Fulfilling the Law
Fr. Phil Paxton, CP
In our Gospel reading for Sunday from Matthew (5:17-37) we get an idea of our call to holiness and spiritual development. First, Jesus says to His disciples: “Do not think I have come to abolish the law or the prophets. I have come not to abolish but to fulfill….I tell you, unless your righteousness surpasses that of the scribes and the Pharisees, you will not enter the kingdom of heaven.” The scribes and the Pharisees knew the law, and even “The smallest letter or the smallest part of a letter” of the law. They could “talk the talk,” but they didn’t “walk the walk.” We can know the Ten Commandments; we can know the Bible; we can know the dogmas of the Church, but if we don’t live out our knowledge of these things, we are still in the beginning stages of our development, and we’re in danger of being arrogant in our knowledge like the scribes and Pharisees Jesus was talking about.
So it is one thing to know the commandments. It is another to actually obey them. But there is another step here that I think Jesus is bringing to our attention. In several instances in our reading, Jesus begins with “You have heard it said …,” and He recites a commandment. And then He’ll say, “But I say to you …,” and then goes on to explain what it means to not only obey the letter of the law, but to fulfill the spirit of the law. Jesus calls us to go beyond a mere legalistic interpretation of a particular commandment, where attitudes as well as actions are important.
Let me try to give a small example, especially since Lent is coming soon. Sorry to say, I’ve been guilty of this myself. Take a fast day during Lent, such as Ash Wednesday or Good Friday. On those days we go with little food in order to deepen our connection with God; to realize that our relationship to God is even more important than the necessities of life; to help us know that what we may want isn’t necessarily what we need; and other spiritual reasons. There have been times when I’ve been hungry on the evenings of those days, and can’t wait until 12:01 am the next day in order to eat something! I’ve followed the letter of the law, but not the spirit. So when Jesus speaks about the commandment not to kill as not only telling us to refrain from murder, but to refrain from all violence, even in the act of belittling or cursing someone, He’s telling us to go beyond the letter of the law in order to really fulfill the spirit of the commandment, which is essentially to love God and to love our neighbor.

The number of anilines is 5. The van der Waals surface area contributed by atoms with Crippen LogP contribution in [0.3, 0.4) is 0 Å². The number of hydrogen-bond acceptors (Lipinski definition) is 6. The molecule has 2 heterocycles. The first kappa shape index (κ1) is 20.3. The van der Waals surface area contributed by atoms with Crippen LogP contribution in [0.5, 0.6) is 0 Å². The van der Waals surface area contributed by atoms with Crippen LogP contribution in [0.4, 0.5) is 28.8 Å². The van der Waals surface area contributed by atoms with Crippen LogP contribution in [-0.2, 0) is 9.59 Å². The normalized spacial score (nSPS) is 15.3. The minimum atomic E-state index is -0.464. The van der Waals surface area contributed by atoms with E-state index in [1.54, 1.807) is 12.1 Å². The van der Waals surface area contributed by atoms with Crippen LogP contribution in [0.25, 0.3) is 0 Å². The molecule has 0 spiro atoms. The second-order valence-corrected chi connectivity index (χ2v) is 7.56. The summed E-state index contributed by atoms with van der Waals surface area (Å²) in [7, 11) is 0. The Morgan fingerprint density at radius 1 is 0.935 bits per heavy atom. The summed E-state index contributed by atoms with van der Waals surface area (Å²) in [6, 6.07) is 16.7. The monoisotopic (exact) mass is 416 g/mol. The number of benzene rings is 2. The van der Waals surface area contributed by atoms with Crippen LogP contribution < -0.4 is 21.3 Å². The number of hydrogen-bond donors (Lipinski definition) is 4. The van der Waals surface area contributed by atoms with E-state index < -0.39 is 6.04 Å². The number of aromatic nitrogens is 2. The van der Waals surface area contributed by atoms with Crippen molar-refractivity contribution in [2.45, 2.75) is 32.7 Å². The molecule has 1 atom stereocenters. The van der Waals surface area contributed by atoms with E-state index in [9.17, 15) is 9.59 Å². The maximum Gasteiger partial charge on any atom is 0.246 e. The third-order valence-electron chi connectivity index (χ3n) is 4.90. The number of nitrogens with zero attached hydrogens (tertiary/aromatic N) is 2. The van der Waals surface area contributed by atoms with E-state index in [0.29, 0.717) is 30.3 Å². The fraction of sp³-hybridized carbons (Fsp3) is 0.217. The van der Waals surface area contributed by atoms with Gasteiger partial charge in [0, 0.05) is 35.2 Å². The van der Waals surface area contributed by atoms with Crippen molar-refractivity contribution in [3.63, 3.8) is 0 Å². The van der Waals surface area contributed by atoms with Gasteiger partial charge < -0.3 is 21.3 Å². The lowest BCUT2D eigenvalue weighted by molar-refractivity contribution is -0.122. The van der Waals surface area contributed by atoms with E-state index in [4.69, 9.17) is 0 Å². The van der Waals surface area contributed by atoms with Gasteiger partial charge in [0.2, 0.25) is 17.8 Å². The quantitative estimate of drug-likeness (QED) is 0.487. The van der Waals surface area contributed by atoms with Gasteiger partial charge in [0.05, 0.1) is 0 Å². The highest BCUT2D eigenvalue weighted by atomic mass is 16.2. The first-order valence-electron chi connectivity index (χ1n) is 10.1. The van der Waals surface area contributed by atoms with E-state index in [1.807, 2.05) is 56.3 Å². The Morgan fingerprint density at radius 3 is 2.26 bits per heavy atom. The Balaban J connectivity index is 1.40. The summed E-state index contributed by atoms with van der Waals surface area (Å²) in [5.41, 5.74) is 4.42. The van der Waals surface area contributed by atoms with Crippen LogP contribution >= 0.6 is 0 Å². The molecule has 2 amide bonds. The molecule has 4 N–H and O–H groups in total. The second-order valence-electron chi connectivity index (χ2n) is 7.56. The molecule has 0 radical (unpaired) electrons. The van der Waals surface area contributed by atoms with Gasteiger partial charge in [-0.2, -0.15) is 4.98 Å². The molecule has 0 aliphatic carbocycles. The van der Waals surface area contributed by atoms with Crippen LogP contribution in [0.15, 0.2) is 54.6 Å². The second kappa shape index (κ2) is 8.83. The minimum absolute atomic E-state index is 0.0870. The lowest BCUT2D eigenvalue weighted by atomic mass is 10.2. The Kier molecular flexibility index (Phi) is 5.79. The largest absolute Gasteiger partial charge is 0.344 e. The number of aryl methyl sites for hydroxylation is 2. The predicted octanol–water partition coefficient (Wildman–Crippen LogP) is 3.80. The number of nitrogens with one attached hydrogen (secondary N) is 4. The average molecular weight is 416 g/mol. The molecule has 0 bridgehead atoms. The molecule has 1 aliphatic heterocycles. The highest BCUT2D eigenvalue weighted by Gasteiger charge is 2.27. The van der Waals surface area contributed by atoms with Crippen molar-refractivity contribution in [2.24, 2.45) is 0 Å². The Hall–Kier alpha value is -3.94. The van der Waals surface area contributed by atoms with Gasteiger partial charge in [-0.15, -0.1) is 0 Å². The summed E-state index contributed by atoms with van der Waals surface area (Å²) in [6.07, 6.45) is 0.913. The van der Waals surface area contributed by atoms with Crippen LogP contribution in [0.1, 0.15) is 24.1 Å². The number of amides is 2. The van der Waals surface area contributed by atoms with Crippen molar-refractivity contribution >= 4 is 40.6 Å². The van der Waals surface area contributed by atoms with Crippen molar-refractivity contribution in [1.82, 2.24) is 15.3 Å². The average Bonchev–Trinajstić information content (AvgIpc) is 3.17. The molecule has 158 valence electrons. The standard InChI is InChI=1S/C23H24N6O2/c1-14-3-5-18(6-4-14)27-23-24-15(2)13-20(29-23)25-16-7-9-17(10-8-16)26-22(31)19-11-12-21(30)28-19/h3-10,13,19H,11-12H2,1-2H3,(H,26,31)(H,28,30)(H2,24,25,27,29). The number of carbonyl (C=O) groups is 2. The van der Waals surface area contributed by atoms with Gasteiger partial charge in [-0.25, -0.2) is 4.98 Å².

As we grow in living out the commandment to love, and as we grow closer to God, we find ourselves willing to let go of anything that takes us away from God, even to the smallest degree. And that is why Jesus can say something seemingly outrageous like, “If your right eye causes you to sin, tear it out and throw it away,” and “If your right hand causes you to sin, cut it off and throw it away. It is better for you to lose one of your members than to have your whole body go into Gehenna.” If you’ve ever suffered from addiction, you know the times you would have willingly cut off your hand for the next drink or the next fix. Or how many times have we held onto that resentment or prejudice, come hell or high water?
Are we willing to come to that level of holiness? We can, but not on our own. As it says in our first reading from Sirach (15:15-20): “if you trust in God, you too shall live.” And in our second reading from 1 Corinthians (2:6-10), St. Paul quotes, “What eye has not seen, and ear has not heard, and what has not entered the human heart, what God has prepared for those who love him.” God promises a fullness of life beyond our understanding, if we are willing to come closer to God, and live out more and more the commandment to love.
I welcome any comments or questions. Thanks for your time.